A disruptive innovation, however, consist of product or service that is initially not as good as the product it is disrupting, but it is good enough. Its main advantages are that it tends to be simpler, affordable and accessible, customizable, and then companies work on making it better once it starts gaining adoption in the market.
In this article, when I talk about innovation, I am referring to disruptive innovation, since they have the effect of transforming a market and create tremendous growth. To understand disruptive innovation, I have provided some examples of companies that have done this..
Nintendo, a video game maker, was in a tough fight against Sony and Microsoft in the competitive video gaming industry. Rather than taking them on by making its product better and more appealing to the gamers, it went after non-consumers with its hand held product (Wii) targeted at the Baby Boomers who wanted to remain active as they got older. They created a new growth engine where none existed before by making their Wii product simple, accessible and targeted the video game for the non-users.
Google, a search engine company, changed the game with online advertising and turned itself into a powerhouse. They made advertising simpler, affordable, accessible and customizable. Suddenly a small player can compete against bigger, well funded rivals through online advertising.
This was doing advertising totally differently through inbound advertising rather than the traditional outbound advertising that is not only expensive but difficult to accurately measure its effectiveness. With Google AdWords, small companies suddenly can generate business from anyone with an access to the Internet.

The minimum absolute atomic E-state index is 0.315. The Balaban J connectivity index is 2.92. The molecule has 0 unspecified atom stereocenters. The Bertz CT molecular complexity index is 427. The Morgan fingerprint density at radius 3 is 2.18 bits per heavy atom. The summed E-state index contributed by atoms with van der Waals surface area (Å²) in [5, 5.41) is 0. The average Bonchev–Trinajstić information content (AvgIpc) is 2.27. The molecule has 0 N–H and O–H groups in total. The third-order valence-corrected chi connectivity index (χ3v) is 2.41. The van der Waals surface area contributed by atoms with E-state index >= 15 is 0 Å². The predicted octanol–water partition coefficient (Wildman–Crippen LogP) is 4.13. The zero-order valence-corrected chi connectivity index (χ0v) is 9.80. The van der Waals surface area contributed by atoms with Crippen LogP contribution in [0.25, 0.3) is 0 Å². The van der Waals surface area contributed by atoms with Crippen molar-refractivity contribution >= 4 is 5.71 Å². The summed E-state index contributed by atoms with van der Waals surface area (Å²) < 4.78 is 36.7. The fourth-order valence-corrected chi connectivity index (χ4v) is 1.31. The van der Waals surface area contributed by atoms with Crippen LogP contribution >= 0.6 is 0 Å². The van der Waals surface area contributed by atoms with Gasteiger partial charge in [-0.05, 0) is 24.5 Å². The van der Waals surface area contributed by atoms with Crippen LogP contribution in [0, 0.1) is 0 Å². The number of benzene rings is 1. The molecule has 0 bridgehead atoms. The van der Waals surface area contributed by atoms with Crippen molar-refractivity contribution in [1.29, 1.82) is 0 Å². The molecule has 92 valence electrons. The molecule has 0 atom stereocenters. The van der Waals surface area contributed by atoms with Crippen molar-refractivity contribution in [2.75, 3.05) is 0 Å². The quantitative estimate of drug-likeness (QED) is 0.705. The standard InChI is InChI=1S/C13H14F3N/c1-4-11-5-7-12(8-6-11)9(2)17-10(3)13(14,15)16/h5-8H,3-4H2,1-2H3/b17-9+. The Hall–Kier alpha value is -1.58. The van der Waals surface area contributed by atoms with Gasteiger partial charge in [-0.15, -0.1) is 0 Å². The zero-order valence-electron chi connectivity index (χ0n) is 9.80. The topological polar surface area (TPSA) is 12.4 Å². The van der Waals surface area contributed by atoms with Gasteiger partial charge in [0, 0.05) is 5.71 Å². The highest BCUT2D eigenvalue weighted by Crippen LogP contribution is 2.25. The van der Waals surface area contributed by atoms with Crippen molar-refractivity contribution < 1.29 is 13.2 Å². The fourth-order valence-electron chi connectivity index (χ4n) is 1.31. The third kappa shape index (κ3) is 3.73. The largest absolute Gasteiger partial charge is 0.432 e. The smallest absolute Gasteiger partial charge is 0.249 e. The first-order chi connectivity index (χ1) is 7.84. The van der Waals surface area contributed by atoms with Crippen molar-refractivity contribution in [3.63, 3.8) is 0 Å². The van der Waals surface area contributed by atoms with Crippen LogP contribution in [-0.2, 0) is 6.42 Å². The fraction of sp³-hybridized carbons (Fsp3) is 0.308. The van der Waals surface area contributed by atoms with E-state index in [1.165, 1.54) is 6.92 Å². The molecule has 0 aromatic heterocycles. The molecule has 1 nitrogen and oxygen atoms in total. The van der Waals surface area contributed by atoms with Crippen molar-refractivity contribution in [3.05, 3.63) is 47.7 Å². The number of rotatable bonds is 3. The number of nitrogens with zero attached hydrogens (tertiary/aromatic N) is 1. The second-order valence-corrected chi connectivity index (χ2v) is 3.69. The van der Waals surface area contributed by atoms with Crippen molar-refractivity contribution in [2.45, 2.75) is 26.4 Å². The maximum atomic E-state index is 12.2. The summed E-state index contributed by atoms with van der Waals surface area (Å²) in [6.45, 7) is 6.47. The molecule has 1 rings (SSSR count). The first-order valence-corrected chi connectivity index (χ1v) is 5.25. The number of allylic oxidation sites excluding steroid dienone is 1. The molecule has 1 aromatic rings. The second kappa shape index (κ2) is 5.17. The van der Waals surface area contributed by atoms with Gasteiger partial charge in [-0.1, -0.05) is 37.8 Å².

Minute Clinics, walk in health clinics, are an example of how they are disrupting the health care industry. Their business models uses nurse practitioners in walk-in office in a convenient location where they can diagnose or treat close to 20 medical problems such as ear infections, strep throat infections and prescribe generic drugs that can be obtained at the same store. People prefer going to Minute Clinics since they are convenient, affordable and provide high quality and well coordinated with the primary care provider.
Spanx disrupted the hosiery industry by again not doing it better but doing it differently by developing a footless pantyhose. Sara Blakely, founder of Spanx, got so frustrated with the existing pantyhose that one day she took a scissor and cut off the feet of the pantyhose and the idea was born and started a revolution in women’s hosiery business.